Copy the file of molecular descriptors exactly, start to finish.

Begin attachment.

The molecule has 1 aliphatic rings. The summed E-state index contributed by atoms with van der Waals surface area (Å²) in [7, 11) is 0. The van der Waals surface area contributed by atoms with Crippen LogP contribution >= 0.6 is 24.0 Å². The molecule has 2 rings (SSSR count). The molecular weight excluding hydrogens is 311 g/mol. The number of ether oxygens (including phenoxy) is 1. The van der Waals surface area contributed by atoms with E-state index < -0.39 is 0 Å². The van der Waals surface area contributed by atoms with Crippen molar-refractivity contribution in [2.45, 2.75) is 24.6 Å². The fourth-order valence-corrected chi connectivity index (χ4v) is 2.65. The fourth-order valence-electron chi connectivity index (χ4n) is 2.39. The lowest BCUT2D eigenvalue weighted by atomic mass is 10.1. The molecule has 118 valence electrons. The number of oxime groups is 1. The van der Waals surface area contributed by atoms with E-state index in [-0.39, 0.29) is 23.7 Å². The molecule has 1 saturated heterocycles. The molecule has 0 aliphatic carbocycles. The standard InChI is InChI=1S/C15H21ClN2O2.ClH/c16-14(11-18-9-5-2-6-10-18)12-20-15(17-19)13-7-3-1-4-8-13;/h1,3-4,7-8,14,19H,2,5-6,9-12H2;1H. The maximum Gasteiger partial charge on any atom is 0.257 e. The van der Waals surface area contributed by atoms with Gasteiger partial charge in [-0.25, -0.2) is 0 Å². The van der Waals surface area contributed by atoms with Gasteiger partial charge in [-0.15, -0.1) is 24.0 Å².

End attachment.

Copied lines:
The molecule has 1 aliphatic rings. The summed E-state index contributed by atoms with van der Waals surface area (Å²) in [7, 11) is 0. The van der Waals surface area contributed by atoms with Crippen LogP contribution >= 0.6 is 24.0 Å². The molecule has 2 rings (SSSR count). The molecular weight excluding hydrogens is 311 g/mol. The number of ether oxygens (including phenoxy) is 1. The van der Waals surface area contributed by atoms with E-state index < -0.39 is 0 Å². The van der Waals surface area contributed by atoms with Crippen molar-refractivity contribution in [2.45, 2.75) is 24.6 Å². The fourth-order valence-corrected chi connectivity index (χ4v) is 2.65. The fourth-order valence-electron chi connectivity index (χ4n) is 2.39. The lowest BCUT2D eigenvalue weighted by atomic mass is 10.1. The molecule has 118 valence electrons. The number of oxime groups is 1. The van der Waals surface area contributed by atoms with E-state index in [-0.39, 0.29) is 23.7 Å². The molecule has 1 saturated heterocycles. The molecule has 0 aliphatic carbocycles. The standard InChI is InChI=1S/C15H21ClN2O2.ClH/c16-14(11-18-9-5-2-6-10-18)12-20-15(17-19)13-7-3-1-4-8-13;/h1,3-4,7-8,14,19H,2,5-6,9-12H2;1H. The maximum Gasteiger partial charge on any atom is 0.257 e. The van der Waals surface area contributed by atoms with Gasteiger partial charge in [-0.25, -0.2) is 0 Å². The van der Waals surface area contributed by atoms with Gasteiger partial charge in [-0.15, -0.1) is 24.0 Å².